tinnitus
An overdose of aspirin may cause:
tinnitus
agitation
confusion
lethargy
Reyes Syndrome:
occurs in children when taking asprin or NSAIDS while having a viral infection..can cause death
How is acetaminophen used:
analgesic
antipyretic
How does acetaminophens work:
release/synthesis of prostoglandins
When does death occur from hepatic necrosis:
1-4 days
SE of tylenol: (2)
rash
anorexia
Adverse rx of tylenol: (3)
severe hypoglycemia
urticaria
oliguria
Life threatening effects of tylenol:
hepatotoxicity
hemmorhage
hemolytic anemia
leucopenia
thrombocytopenia
Another name for narcotic analgesics:
narcotic agents
Narcotic analgesics acts on:
CNS
How do narcotic analgesics work: (2)
suppress pain impulses
suppress respiration & cough
An effect narcotics possess:
antidiarrheal
Things narcotics alter:
perception of pain and emotional response to pain
What are opioids used for:
intense pain
Morphine should not be used with:
brain injury bc more respiratory depression or asthmatics bc of bronchodialation
What schedule are narcotics:
II
4 examples of narcotics:
codeine
vicodin
demerol
oxycontin
Is morphine sulfate an antagonist or agonist
agonist so it produces a response
How is morphine sulfate administered:
Not given PO
What does a nurse need to do before giving morphine sulfate:
count respiratory if less than 12 dont give
Why is morphine sulfate given:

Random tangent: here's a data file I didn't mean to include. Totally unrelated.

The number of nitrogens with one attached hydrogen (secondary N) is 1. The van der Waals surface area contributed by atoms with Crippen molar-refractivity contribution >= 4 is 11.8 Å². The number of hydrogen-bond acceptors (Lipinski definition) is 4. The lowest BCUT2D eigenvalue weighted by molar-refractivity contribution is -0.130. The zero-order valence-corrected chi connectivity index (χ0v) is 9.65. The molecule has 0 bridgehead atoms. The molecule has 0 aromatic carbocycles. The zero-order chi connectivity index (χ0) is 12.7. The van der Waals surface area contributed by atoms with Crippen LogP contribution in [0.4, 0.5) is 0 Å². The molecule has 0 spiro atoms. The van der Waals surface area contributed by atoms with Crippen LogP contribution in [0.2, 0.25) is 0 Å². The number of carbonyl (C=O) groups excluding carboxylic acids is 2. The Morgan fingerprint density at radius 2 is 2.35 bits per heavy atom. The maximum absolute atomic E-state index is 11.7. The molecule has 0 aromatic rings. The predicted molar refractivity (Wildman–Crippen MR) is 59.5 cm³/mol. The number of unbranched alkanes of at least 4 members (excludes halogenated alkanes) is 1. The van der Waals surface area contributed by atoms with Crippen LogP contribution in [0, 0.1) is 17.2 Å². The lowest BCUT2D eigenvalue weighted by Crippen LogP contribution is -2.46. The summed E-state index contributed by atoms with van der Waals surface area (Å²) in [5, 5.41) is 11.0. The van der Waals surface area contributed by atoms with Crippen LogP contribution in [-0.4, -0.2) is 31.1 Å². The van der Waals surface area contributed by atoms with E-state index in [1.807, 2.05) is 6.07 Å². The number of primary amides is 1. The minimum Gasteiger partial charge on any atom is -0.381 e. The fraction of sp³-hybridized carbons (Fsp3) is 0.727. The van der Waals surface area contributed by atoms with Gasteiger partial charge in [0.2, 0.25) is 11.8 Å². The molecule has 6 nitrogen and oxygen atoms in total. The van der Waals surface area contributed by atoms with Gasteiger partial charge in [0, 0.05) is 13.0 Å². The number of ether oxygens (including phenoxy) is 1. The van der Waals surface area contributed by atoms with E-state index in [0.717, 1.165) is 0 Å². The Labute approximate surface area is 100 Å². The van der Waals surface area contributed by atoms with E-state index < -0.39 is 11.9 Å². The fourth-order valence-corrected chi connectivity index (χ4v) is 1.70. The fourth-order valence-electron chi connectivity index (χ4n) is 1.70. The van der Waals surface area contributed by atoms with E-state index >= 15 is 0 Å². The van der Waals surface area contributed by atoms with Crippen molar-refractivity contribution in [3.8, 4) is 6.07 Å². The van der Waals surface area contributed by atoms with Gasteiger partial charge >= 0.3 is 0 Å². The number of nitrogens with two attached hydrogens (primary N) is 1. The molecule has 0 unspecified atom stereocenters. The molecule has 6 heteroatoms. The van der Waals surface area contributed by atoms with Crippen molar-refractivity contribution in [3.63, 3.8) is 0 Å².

relieve severe pain
How does morphine sulfate decrease pain:
binding with opiate receptor in CNS
SE of morphine sulfate: (4)
pinpoint pupils
constipation
sedation
euphoria
Life threatening effects of morphine sulfate:
resp. depression
Why is it important to have Narcan available when giving morphine sulfate:
reverse resp depression resulting from overdose
Why were narcotic agonist-antagonists developed:
decreasing narcotic abuse
Benefits of narcotic agonist-antagonist:
less potent as analgesic and withdraw symptoms less severe
When are narcotic agonist-antagonist used:
labor and delivery
2 examples of narcotic agonists-antagonists:
nubain and stadol
What is barbituates and an example:
anticonvulsants, phenobarbital
what is benzodiazepines and an example:
anticonvulsants, klonopin
What is hydantoins-dilantin and therapeutic range:
anticonvulsants, 10-20mcg/ml
What is succinimides and example:
anticonvulsants, zarontin
Why are anticonvulsants used:
epileptic seizures
First way anticonvulsants work:
suppress Na influx through drug binding to the Na channel when it is inactivated prolonging channel inactivation & preventing neuron firing
Second way anticonvulsants work:
suppress Ca influx preventing the electric current generated by the Ca ionts to the T Ca channels
Third way anticonvulsants work:
increasing the action of GABA which inhibits neurotransmitter through the brain
Pregnancy category of phenytoin:
D
Phenytoin is used for
prevent grand mal and complex partial seizures
SE of phenytoin: (4)
pink-red/brown discoloration of urine
drowsiness
increase hairyness
blood abnormal
Adverse rx of phenytoin (2)
gingival hyperplasia
hirsutism
toxicity of phenytoin (4)
ataxia
slurred speech
confusion
double vision
When taking phenytoin important to monitor (2)
renal
CBC
What kind of drug is trileptal?
anticonvulsants
What warning comes with trileptal?
stevens-johnson syndrome
how long do patients stay on anticonvulsants:
for life
Antipsychotics are used to treat:
acute and chronic psychoses
How do antipsychotics work:
decrease levels or block actio of dopamine in the brain
SE of antipsychotics: (7)
anticholinergic
sedation
photosensitivity
hormonal effects
agranulocytosis
extrapyrimidal symptoms
tardive dyskinesia